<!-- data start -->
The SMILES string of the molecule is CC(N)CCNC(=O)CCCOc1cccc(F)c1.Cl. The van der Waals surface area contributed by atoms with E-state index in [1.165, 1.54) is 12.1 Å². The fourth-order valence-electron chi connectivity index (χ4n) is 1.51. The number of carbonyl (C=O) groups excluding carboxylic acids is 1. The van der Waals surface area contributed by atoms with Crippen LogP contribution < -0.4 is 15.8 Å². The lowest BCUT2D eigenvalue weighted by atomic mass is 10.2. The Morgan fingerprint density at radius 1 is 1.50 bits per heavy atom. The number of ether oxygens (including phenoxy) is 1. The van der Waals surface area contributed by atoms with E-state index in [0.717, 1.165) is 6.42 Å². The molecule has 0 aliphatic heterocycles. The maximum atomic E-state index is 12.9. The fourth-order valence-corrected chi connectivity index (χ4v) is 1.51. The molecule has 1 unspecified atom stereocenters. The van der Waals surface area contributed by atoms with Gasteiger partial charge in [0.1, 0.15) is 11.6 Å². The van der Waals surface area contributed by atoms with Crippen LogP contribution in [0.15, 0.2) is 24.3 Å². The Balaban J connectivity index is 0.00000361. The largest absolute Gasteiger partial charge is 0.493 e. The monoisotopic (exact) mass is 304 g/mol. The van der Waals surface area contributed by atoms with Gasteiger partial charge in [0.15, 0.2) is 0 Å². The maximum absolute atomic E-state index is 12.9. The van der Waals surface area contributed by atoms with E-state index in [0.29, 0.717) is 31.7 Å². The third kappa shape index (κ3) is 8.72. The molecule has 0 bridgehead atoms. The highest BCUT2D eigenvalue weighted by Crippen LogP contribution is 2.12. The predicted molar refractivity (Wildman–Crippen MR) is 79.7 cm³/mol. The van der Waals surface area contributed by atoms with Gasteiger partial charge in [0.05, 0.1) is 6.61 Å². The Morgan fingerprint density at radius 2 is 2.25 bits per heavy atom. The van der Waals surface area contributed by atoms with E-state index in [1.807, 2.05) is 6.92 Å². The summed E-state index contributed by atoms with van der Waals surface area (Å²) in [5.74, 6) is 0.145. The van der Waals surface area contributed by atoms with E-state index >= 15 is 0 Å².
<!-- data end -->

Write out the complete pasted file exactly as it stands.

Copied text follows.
The SMILES string of the molecule is CC(N)CCNC(=O)CCCOc1cccc(F)c1.Cl. The van der Waals surface area contributed by atoms with E-state index in [1.165, 1.54) is 12.1 Å². The fourth-order valence-electron chi connectivity index (χ4n) is 1.51. The number of carbonyl (C=O) groups excluding carboxylic acids is 1. The van der Waals surface area contributed by atoms with Crippen LogP contribution < -0.4 is 15.8 Å². The lowest BCUT2D eigenvalue weighted by atomic mass is 10.2. The Morgan fingerprint density at radius 1 is 1.50 bits per heavy atom. The number of ether oxygens (including phenoxy) is 1. The van der Waals surface area contributed by atoms with E-state index in [0.717, 1.165) is 6.42 Å². The molecule has 0 aliphatic heterocycles. The maximum atomic E-state index is 12.9. The fourth-order valence-corrected chi connectivity index (χ4v) is 1.51. The molecule has 1 unspecified atom stereocenters. The van der Waals surface area contributed by atoms with Gasteiger partial charge in [0.1, 0.15) is 11.6 Å². The van der Waals surface area contributed by atoms with Crippen LogP contribution in [0.15, 0.2) is 24.3 Å². The Balaban J connectivity index is 0.00000361. The largest absolute Gasteiger partial charge is 0.493 e. The monoisotopic (exact) mass is 304 g/mol. The van der Waals surface area contributed by atoms with Gasteiger partial charge in [0.15, 0.2) is 0 Å². The maximum absolute atomic E-state index is 12.9. The van der Waals surface area contributed by atoms with E-state index in [0.29, 0.717) is 31.7 Å². The third kappa shape index (κ3) is 8.72. The molecule has 0 bridgehead atoms. The highest BCUT2D eigenvalue weighted by Crippen LogP contribution is 2.12. The predicted molar refractivity (Wildman–Crippen MR) is 79.7 cm³/mol. The van der Waals surface area contributed by atoms with Gasteiger partial charge in [0.05, 0.1) is 6.61 Å². The Morgan fingerprint density at radius 2 is 2.25 bits per heavy atom. The van der Waals surface area contributed by atoms with E-state index in [1.807, 2.05) is 6.92 Å². The summed E-state index contributed by atoms with van der Waals surface area (Å²) in [5.74, 6) is 0.145. The van der Waals surface area contributed by atoms with E-state index >= 15 is 0 Å².